Antinuclear exhibition: "From a Culture of Violence to a Culture of Peace: Transforming the Human Spirit"
The exhibition "From a Culture of Violence to a Culture of Peace: Transforming the Human Spirit" was created by SGI in 2007 to commemorate the 50th anniversary of Soka Gakkai Second President Josei Toda's Declaration Calling for the Abolition of Nuclear Weapons (made on September 8, 1957).
The exhibition was launched on September 8, 2007, in New York at a civil society forum to galvanize public opinion toward the abolition of nuclear weapons and the creation of a culture of peace, specifically aimed at mobilizing youth. It has been shown in a total of 200 venues in 24 countries, including showings at the UN Office at Geneva and The Parliament House in Wellington, New Zealand.
The exhibition--available in English, Spanish, Chinese, Japanese and Thai--consists of four sections with a total of 36 panels.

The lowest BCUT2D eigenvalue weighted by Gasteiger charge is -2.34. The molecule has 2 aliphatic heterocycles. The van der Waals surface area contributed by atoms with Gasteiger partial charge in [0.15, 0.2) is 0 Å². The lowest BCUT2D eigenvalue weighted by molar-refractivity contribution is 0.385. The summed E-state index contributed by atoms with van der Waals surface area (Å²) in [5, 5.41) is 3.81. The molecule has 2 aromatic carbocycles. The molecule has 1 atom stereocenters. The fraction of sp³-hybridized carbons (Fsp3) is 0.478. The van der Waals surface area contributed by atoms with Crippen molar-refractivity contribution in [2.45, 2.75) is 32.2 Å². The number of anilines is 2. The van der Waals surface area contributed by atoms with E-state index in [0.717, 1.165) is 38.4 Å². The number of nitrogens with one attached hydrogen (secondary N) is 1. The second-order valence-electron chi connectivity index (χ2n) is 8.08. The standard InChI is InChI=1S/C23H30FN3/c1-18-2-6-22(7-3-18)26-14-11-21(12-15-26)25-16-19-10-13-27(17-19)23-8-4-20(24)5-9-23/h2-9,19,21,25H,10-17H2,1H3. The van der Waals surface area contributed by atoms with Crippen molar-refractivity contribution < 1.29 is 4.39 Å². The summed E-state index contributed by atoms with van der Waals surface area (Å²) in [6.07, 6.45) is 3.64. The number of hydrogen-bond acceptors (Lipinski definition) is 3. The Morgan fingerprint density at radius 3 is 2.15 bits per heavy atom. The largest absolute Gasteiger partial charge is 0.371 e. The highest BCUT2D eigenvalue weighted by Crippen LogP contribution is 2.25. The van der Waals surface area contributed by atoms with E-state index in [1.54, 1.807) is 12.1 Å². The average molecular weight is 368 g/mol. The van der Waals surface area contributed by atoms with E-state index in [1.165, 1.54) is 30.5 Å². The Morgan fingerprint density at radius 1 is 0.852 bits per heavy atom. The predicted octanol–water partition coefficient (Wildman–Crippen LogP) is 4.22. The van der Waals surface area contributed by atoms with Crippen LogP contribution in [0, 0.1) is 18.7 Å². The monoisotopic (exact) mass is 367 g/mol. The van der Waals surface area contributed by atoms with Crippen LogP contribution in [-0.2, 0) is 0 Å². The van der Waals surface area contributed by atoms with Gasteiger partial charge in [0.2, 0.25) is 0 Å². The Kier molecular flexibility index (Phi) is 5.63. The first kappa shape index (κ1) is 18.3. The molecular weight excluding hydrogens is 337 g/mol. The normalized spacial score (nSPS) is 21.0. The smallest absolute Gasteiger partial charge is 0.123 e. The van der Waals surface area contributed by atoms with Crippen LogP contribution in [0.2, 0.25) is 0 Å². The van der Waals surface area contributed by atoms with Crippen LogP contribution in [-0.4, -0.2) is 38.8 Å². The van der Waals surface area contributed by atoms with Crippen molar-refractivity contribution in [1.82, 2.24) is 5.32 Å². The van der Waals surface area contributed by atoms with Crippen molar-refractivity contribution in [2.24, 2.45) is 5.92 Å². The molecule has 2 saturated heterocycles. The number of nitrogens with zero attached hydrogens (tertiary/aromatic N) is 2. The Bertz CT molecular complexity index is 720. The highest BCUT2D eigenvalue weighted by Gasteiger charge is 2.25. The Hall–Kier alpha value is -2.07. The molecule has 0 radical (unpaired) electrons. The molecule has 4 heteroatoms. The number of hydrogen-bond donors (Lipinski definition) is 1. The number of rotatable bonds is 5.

- Section 1: Ensuring Human Security
- Section 2: Arms-Based Security vs. Human Security
- Section 3: Changing Our Worldview
- Section 4: Global Efforts for Peace
Nuclear weapons stand at the top of the pyramid of violence, the pervasive influence of which hangs heavily over our daily lives as conflicts between communities, distrust, crime, domestic violence and abuse. At the bottom of this pyramid lies the silent, passive form of violence that is a lack of concern for others' sufferings.
The exhibition emphasizes that the fundamental solution to the nuclear issue--as well as a transformation from arms-based security to human security, from a culture of war to a culture of peace--requires a change in the human heart and that we triumph over violence.
To view pictures of the exhibition held in various countries, click either image
- News article on exhibition at the Oslo City Hall Gallery, Norway
- News article on launch of exhibition and Decade of Action for Nuclear Abolition at New York's Cooper Union
- News article on exhibition launch at Geneva UN Headquarters
- News article on exhibition at the Parliament of the World's Religions in Australia
For further information, please contact Emiko Kubo